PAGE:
Resveratrol May Help Smokers Heart Health
Smoking is a major risk factor for heart disease. In fact, smokers are 2-4 times more likely to develop coronary heart disease than nonsmokers. A recent study found that supplementation with resveratrol may help improve cardiovascular health in smokers.
Participants in the study included 50 individuals between the ages of 20-50 who smoked at least five cigarettes daily, at least 20 packs per year, and drank at least 30 g of alcohol daily. Over the course of 30 days they were randomly assigned to take either 500 mg of resveratrol or a placebo. Following that phase, all of the participants switched interventions after a 30-day washout period.
At the conclusion of the study, the researchers noted the resveratrol group had a 50% reduction in C-reactive protein (a marker of inflammation) as well as decreased triglyceride concentrations and increased Total Antioxidant Status.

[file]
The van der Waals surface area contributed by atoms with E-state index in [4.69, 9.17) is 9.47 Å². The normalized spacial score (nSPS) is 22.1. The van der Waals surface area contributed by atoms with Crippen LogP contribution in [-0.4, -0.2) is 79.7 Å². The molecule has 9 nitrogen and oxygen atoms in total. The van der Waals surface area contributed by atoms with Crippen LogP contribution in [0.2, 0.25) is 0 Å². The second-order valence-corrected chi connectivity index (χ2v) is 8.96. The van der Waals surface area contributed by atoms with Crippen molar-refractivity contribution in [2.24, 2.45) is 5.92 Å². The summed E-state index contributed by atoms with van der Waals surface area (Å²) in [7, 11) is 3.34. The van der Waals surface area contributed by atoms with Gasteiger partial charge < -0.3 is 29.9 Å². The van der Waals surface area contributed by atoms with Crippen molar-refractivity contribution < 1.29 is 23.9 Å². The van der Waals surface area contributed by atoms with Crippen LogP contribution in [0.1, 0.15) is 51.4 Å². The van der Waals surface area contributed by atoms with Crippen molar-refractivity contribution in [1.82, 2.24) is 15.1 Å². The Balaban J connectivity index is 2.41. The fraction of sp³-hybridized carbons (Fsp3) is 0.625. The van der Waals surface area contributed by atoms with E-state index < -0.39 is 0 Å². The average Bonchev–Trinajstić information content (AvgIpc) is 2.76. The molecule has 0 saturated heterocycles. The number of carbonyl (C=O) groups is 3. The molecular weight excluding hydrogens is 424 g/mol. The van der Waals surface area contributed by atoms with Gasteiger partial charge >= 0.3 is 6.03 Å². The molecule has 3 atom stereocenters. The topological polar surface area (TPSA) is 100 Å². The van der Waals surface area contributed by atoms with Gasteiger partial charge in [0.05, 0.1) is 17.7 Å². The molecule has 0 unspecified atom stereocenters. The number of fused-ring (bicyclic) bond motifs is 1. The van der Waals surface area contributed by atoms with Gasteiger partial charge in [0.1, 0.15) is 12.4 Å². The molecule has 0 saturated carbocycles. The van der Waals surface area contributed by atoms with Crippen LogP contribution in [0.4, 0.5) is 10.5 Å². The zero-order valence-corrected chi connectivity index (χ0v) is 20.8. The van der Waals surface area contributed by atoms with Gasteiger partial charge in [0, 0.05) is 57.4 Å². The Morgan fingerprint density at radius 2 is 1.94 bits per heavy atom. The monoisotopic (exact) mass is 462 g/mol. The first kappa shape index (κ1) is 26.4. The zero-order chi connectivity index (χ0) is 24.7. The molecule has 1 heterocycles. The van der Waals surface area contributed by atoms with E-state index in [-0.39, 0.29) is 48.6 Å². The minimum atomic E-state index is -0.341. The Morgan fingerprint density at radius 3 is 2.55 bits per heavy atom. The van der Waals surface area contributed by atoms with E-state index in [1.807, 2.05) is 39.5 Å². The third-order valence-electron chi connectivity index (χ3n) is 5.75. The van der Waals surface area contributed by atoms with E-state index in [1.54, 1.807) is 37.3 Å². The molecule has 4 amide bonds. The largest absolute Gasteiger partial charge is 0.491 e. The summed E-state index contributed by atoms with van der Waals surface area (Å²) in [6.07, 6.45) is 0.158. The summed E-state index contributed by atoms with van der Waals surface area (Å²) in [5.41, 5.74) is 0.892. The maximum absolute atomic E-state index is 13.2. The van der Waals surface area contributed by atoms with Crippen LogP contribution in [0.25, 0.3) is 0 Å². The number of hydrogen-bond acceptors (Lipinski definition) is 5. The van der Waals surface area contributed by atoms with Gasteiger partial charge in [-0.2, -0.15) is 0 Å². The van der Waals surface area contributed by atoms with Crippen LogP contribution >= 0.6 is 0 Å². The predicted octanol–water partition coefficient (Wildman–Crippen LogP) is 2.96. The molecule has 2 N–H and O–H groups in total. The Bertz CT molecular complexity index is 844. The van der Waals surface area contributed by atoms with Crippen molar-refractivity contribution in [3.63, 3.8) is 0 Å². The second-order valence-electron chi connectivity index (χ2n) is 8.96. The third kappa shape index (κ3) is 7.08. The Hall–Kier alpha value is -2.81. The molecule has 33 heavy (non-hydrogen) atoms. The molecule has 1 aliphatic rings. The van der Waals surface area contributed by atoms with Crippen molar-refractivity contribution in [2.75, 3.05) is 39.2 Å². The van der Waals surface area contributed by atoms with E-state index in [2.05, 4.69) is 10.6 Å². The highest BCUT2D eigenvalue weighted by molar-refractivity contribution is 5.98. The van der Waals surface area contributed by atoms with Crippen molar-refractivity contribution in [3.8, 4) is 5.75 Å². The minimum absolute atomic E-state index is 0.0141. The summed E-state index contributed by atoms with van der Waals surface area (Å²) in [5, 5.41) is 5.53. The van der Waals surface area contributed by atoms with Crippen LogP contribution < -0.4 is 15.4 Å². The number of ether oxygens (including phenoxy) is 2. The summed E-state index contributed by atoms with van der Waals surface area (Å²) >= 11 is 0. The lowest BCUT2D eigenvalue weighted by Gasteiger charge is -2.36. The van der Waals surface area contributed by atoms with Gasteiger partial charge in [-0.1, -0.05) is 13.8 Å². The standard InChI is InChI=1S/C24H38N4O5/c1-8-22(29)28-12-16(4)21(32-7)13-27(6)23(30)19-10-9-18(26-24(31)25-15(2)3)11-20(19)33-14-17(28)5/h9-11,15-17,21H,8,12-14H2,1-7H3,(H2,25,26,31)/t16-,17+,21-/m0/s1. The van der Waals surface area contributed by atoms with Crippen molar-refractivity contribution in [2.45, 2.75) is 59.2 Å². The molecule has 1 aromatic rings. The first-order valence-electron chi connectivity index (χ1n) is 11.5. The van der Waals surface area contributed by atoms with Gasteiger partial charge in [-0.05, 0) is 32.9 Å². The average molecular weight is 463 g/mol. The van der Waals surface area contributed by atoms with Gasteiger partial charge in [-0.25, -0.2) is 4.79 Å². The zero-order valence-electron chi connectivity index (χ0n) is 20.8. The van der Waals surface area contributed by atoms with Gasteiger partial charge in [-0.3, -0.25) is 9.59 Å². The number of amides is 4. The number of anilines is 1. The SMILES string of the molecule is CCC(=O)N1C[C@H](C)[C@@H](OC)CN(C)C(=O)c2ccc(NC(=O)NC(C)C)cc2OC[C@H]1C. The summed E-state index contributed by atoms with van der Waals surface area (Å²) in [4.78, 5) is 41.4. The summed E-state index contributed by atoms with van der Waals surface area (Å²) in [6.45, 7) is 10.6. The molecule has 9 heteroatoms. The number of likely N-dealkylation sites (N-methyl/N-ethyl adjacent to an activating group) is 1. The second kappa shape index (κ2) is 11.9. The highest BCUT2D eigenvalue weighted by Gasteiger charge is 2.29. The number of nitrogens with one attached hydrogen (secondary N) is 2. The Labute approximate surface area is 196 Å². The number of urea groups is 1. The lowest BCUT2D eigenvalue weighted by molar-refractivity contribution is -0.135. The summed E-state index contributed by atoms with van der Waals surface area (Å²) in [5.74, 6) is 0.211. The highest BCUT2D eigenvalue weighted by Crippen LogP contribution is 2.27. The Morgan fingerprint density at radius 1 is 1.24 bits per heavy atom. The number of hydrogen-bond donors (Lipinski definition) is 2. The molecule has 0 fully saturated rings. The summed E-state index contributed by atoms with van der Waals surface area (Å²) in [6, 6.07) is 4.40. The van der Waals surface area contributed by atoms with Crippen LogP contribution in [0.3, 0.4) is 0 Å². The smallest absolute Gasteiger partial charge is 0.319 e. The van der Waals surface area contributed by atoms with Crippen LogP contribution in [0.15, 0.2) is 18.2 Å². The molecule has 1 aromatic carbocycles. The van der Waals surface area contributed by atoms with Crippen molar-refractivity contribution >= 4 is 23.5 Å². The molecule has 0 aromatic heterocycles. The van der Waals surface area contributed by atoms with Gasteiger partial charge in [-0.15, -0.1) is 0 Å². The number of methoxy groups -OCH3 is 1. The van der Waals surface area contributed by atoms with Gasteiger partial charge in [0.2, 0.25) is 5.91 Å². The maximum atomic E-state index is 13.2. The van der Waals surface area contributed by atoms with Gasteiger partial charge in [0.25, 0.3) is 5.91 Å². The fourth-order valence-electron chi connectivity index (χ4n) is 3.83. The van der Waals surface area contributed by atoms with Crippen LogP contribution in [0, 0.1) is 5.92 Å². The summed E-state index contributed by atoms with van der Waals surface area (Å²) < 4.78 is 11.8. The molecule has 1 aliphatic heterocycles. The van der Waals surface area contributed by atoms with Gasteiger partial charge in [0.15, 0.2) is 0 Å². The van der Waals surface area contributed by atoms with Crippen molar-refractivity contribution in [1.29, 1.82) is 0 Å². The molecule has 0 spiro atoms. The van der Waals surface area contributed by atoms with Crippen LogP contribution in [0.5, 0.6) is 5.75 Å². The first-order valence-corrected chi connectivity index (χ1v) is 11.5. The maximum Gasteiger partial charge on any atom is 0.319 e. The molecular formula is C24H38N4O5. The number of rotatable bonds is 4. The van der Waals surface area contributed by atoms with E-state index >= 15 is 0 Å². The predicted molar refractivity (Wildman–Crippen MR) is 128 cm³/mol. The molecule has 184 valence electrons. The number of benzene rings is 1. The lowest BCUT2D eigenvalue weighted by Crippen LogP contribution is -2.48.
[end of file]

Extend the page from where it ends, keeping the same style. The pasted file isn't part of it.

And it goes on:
The researchers noted that the reduction in CRP seen here is notably higher than that seen in a previous study, which found that supplementation with 8 mg of resveratrol resulted in a 26% reduction. They therefore hypothesized that resveratrol has a dose dependent ability to reduce CRP levels.
Researchers from the University of Turin in Italy conducted the study. It was published in Volume 20, Issue 10 of Current Medicinal Chemistry.
Previous studies have shown resveratrol to be a powerful antioxidant with health benefits that include increasing energy levels, improving brain health, reducing the appearance of aging, lowering the risk of lung cancer, improving metabolism, regulating blood glucose levels in diabetics and improving liver function.
This antioxidant can be found in red wine, grapes, grape seed extract, and peanuts. A glass of red wine a day can provide a good amount of resveratrol, but excess drinking will reverse the positive health benefits. Another good way to get resveratrol is through a high quality supplement.